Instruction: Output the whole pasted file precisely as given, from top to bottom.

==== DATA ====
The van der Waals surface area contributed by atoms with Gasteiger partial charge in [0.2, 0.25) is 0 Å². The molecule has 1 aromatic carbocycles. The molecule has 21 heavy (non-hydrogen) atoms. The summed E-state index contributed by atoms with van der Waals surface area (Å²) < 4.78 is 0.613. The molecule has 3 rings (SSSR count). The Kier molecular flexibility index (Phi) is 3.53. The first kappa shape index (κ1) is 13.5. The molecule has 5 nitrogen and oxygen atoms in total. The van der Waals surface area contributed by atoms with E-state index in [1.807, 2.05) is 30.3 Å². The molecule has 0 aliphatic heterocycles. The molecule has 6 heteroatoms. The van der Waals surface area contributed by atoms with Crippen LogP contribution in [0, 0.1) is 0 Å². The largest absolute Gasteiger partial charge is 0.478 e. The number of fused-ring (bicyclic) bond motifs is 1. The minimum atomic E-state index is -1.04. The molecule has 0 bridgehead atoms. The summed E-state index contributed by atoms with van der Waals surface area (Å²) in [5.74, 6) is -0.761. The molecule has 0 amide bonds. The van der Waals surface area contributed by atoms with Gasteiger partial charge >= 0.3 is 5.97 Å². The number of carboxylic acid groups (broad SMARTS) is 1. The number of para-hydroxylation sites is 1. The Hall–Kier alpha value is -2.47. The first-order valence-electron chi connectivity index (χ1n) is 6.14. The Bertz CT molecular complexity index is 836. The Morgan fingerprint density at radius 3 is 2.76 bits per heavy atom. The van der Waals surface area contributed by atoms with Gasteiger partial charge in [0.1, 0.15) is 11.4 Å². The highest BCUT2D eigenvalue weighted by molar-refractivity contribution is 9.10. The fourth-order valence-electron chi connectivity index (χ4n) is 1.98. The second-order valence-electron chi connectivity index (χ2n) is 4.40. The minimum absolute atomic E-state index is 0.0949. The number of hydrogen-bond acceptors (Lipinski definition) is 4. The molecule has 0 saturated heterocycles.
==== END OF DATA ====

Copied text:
The van der Waals surface area contributed by atoms with Gasteiger partial charge in [0.2, 0.25) is 0 Å². The molecule has 1 aromatic carbocycles. The molecule has 21 heavy (non-hydrogen) atoms. The summed E-state index contributed by atoms with van der Waals surface area (Å²) < 4.78 is 0.613. The molecule has 3 rings (SSSR count). The Kier molecular flexibility index (Phi) is 3.53. The first kappa shape index (κ1) is 13.5. The molecule has 5 nitrogen and oxygen atoms in total. The van der Waals surface area contributed by atoms with E-state index in [1.807, 2.05) is 30.3 Å². The molecule has 0 aliphatic heterocycles. The molecule has 6 heteroatoms. The van der Waals surface area contributed by atoms with Crippen LogP contribution in [0, 0.1) is 0 Å². The largest absolute Gasteiger partial charge is 0.478 e. The number of fused-ring (bicyclic) bond motifs is 1. The minimum atomic E-state index is -1.04. The molecule has 0 bridgehead atoms. The summed E-state index contributed by atoms with van der Waals surface area (Å²) in [5.74, 6) is -0.761. The molecule has 0 amide bonds. The van der Waals surface area contributed by atoms with Gasteiger partial charge >= 0.3 is 5.97 Å². The number of carboxylic acid groups (broad SMARTS) is 1. The number of para-hydroxylation sites is 1. The Hall–Kier alpha value is -2.47. The first-order valence-electron chi connectivity index (χ1n) is 6.14. The Bertz CT molecular complexity index is 836. The Morgan fingerprint density at radius 3 is 2.76 bits per heavy atom. The van der Waals surface area contributed by atoms with Gasteiger partial charge in [0.1, 0.15) is 11.4 Å². The highest BCUT2D eigenvalue weighted by molar-refractivity contribution is 9.10. The fourth-order valence-electron chi connectivity index (χ4n) is 1.98. The second-order valence-electron chi connectivity index (χ2n) is 4.40. The minimum absolute atomic E-state index is 0.0949. The number of hydrogen-bond acceptors (Lipinski definition) is 4. The molecule has 0 saturated heterocycles.